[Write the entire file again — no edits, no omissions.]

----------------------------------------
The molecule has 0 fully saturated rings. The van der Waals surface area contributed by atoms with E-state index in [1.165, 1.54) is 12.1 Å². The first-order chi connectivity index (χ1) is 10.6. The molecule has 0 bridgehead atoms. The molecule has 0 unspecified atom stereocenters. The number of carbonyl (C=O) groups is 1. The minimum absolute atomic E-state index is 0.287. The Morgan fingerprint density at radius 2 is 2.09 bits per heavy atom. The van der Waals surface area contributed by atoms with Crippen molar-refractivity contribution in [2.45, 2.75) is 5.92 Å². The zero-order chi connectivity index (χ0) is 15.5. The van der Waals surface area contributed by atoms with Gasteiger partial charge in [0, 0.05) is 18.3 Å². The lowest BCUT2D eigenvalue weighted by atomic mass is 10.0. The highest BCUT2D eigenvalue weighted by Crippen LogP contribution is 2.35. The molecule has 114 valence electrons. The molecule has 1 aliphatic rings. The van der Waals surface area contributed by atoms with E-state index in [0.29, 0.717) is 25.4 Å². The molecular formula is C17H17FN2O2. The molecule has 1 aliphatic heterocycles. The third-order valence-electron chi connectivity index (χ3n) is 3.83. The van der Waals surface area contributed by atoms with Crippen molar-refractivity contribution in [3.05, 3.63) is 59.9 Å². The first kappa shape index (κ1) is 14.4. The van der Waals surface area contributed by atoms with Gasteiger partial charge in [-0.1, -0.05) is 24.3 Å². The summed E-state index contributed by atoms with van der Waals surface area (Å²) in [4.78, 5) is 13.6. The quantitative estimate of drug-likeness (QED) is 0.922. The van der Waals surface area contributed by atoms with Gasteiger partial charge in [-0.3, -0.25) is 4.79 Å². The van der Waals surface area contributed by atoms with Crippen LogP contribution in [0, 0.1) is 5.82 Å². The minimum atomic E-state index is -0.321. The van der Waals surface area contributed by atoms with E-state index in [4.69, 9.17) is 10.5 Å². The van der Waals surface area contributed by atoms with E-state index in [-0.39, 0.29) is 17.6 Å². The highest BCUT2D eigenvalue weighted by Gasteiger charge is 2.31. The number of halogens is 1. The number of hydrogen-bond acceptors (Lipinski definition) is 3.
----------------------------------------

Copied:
The molecule has 0 fully saturated rings. The van der Waals surface area contributed by atoms with E-state index in [1.165, 1.54) is 12.1 Å². The first-order chi connectivity index (χ1) is 10.6. The molecule has 0 bridgehead atoms. The molecule has 0 unspecified atom stereocenters. The number of carbonyl (C=O) groups is 1. The minimum absolute atomic E-state index is 0.287. The Morgan fingerprint density at radius 2 is 2.09 bits per heavy atom. The van der Waals surface area contributed by atoms with Crippen molar-refractivity contribution in [2.45, 2.75) is 5.92 Å². The zero-order chi connectivity index (χ0) is 15.5. The van der Waals surface area contributed by atoms with Gasteiger partial charge in [0, 0.05) is 18.3 Å². The lowest BCUT2D eigenvalue weighted by atomic mass is 10.0. The highest BCUT2D eigenvalue weighted by Crippen LogP contribution is 2.35. The molecule has 114 valence electrons. The molecule has 1 aliphatic rings. The van der Waals surface area contributed by atoms with E-state index in [0.29, 0.717) is 25.4 Å². The molecular formula is C17H17FN2O2. The molecule has 1 aliphatic heterocycles. The third-order valence-electron chi connectivity index (χ3n) is 3.83. The van der Waals surface area contributed by atoms with Crippen molar-refractivity contribution in [3.05, 3.63) is 59.9 Å². The first kappa shape index (κ1) is 14.4. The van der Waals surface area contributed by atoms with Gasteiger partial charge in [-0.1, -0.05) is 24.3 Å². The summed E-state index contributed by atoms with van der Waals surface area (Å²) in [4.78, 5) is 13.6. The quantitative estimate of drug-likeness (QED) is 0.922. The van der Waals surface area contributed by atoms with Gasteiger partial charge in [-0.3, -0.25) is 4.79 Å². The van der Waals surface area contributed by atoms with Crippen LogP contribution in [0, 0.1) is 5.82 Å². The minimum atomic E-state index is -0.321. The van der Waals surface area contributed by atoms with E-state index in [4.69, 9.17) is 10.5 Å². The van der Waals surface area contributed by atoms with E-state index in [-0.39, 0.29) is 17.6 Å². The highest BCUT2D eigenvalue weighted by Gasteiger charge is 2.31. The number of halogens is 1. The number of hydrogen-bond acceptors (Lipinski definition) is 3.